Meet Joe and Jane: Compounding and Immediate ROI 

Grounded in the marketing-as-ecosystem philosophy? Good. It’s time to introduce you to our friends Joe and Jane, who will provide the framework for understanding marketing timelines and results. 

Joe would like to borrow $25. He’ll pay you $30 back next week, which is all the money he owes you plus $5 for your trouble. Joe represents immediate ROI. 

Jane would also like to borrow $25. She can’t pay you back in full by next week, though. Instead, she can give you $1 next week, $2 the next, $3 the next, and so on for the next three years. Jane represents compounding ROI. 

Will you give your money to Joe or Jane? It doesn’t take a math whiz to figure out that over time, Jane’s return will be much higher than Joe’s. Doesn’t that make Jane a no-brainer? 

Not necessarily. If you’re ready to say goodbye to your $25 for seven weeks — ie, take a seven-week leap of faith on Jane — then by all means, choose Jane. But Joe offers something appealing too: liquidity. Because Joe can pay you back next week, you’ll be able to respond to any changes that come up next week with your full $30. You could address an emergency, jump on a temporary buying opportunity, or reinvest your money. If the same emergencies or buying opportunities come up next week and you’ve given your money to Jane, you’re out of luck. 

Our numbers make this example sort of silly; $25 or $30 barely makes a dent for most people, so you’d have little incentive to pick Joe. But what if we used $25,000 instead of $25? Now we can see the benefit of having $30,000 next week, come what may. We can also clearly see the benefit of letting that investment compound.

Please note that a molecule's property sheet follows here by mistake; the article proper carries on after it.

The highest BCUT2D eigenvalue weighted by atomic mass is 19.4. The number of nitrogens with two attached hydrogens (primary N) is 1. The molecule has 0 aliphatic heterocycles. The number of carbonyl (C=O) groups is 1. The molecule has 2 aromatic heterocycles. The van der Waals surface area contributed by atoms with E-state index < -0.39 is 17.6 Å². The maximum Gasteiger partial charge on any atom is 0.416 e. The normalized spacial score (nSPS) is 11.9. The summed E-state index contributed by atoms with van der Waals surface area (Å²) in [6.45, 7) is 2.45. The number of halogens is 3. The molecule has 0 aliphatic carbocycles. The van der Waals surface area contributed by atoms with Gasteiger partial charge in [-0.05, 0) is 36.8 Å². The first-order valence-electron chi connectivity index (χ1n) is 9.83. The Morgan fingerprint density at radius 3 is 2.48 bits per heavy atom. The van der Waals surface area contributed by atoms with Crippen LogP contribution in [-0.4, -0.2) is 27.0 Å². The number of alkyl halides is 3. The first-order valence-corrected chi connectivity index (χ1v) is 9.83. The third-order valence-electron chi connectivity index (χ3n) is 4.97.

So one more time: Joe or Jane? The answer is…it’s a trick question. 

Joe Strategies vs Jane Strategies 

Most businesses benefit from a blend of Jane and Joe strategies — which is to say, a blend of slow-building, long-term initiatives and more immediate initiatives that bring in less ROI in the long run. The blend that’s right for your business depends on the amount of cash you have on hand, your personal risk tolerance, and your long-term goals. Before you can find that blend, though, you’ll need to know which strategies belong to each category so you can assess their results on an appropriate timeline. Ordered from longest timeline to shortest, here’s what we’re working with: 

Jane Strategies (Long-Term ROI) 

  • Content strategy 
  • Social media 
  • SEO 

Joe Strategies (Near-Term ROI) 

  • Google Shopping feeds 
  • PPC 
  • Other paid advertising 
  • Email marketing 

There are also feathered fish that don’t fit into either category, like website design. You can see the results of those efforts immediately, but they also pay off over the long run. 

As you look over this list, you might notice two other key differences between Joe and Jane strategies: 

  1. Joe strategies are conditional — When you stop paying for them, they stop working for you. Jane strategies are not conditional; if you stop investing in content or SEO for a bit, the content you’ve already created will continue working for you.